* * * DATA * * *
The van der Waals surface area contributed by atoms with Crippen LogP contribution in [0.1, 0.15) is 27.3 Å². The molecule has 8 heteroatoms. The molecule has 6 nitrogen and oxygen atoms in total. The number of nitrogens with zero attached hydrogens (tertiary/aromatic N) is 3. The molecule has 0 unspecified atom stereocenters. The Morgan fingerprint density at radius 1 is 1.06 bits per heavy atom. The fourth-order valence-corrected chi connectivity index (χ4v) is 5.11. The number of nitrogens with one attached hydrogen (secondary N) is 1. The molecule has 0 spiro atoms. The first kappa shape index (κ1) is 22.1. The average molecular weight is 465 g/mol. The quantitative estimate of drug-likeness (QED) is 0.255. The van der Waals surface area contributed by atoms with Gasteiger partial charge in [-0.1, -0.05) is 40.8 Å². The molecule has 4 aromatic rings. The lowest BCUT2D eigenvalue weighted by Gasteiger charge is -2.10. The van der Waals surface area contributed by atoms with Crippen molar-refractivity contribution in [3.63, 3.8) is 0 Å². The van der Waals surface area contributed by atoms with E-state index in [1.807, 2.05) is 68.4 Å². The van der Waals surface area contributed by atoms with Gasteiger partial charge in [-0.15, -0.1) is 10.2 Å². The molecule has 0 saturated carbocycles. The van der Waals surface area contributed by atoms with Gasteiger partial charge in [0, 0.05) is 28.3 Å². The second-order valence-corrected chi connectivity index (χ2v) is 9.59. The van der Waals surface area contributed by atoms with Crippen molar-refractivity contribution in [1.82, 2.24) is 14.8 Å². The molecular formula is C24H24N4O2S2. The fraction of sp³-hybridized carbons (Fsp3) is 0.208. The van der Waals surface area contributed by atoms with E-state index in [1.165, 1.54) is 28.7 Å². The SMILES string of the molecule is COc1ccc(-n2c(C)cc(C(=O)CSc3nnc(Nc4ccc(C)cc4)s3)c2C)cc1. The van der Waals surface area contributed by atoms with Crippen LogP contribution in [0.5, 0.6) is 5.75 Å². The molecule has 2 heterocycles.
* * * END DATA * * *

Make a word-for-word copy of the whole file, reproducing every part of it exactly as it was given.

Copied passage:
The van der Waals surface area contributed by atoms with Crippen LogP contribution in [0.1, 0.15) is 27.3 Å². The molecule has 8 heteroatoms. The molecule has 6 nitrogen and oxygen atoms in total. The number of nitrogens with zero attached hydrogens (tertiary/aromatic N) is 3. The molecule has 0 unspecified atom stereocenters. The Morgan fingerprint density at radius 1 is 1.06 bits per heavy atom. The fourth-order valence-corrected chi connectivity index (χ4v) is 5.11. The number of nitrogens with one attached hydrogen (secondary N) is 1. The molecule has 0 spiro atoms. The first kappa shape index (κ1) is 22.1. The average molecular weight is 465 g/mol. The quantitative estimate of drug-likeness (QED) is 0.255. The van der Waals surface area contributed by atoms with Gasteiger partial charge in [-0.1, -0.05) is 40.8 Å². The molecule has 4 aromatic rings. The lowest BCUT2D eigenvalue weighted by Gasteiger charge is -2.10. The van der Waals surface area contributed by atoms with Crippen molar-refractivity contribution in [3.63, 3.8) is 0 Å². The van der Waals surface area contributed by atoms with E-state index in [1.807, 2.05) is 68.4 Å². The van der Waals surface area contributed by atoms with Gasteiger partial charge in [-0.15, -0.1) is 10.2 Å². The molecule has 0 saturated carbocycles. The van der Waals surface area contributed by atoms with Gasteiger partial charge in [0, 0.05) is 28.3 Å². The second-order valence-corrected chi connectivity index (χ2v) is 9.59. The van der Waals surface area contributed by atoms with Crippen molar-refractivity contribution in [1.82, 2.24) is 14.8 Å². The molecular formula is C24H24N4O2S2. The fraction of sp³-hybridized carbons (Fsp3) is 0.208. The van der Waals surface area contributed by atoms with E-state index in [1.165, 1.54) is 28.7 Å². The SMILES string of the molecule is COc1ccc(-n2c(C)cc(C(=O)CSc3nnc(Nc4ccc(C)cc4)s3)c2C)cc1. The van der Waals surface area contributed by atoms with Crippen LogP contribution in [0.5, 0.6) is 5.75 Å². The molecule has 2 heterocycles.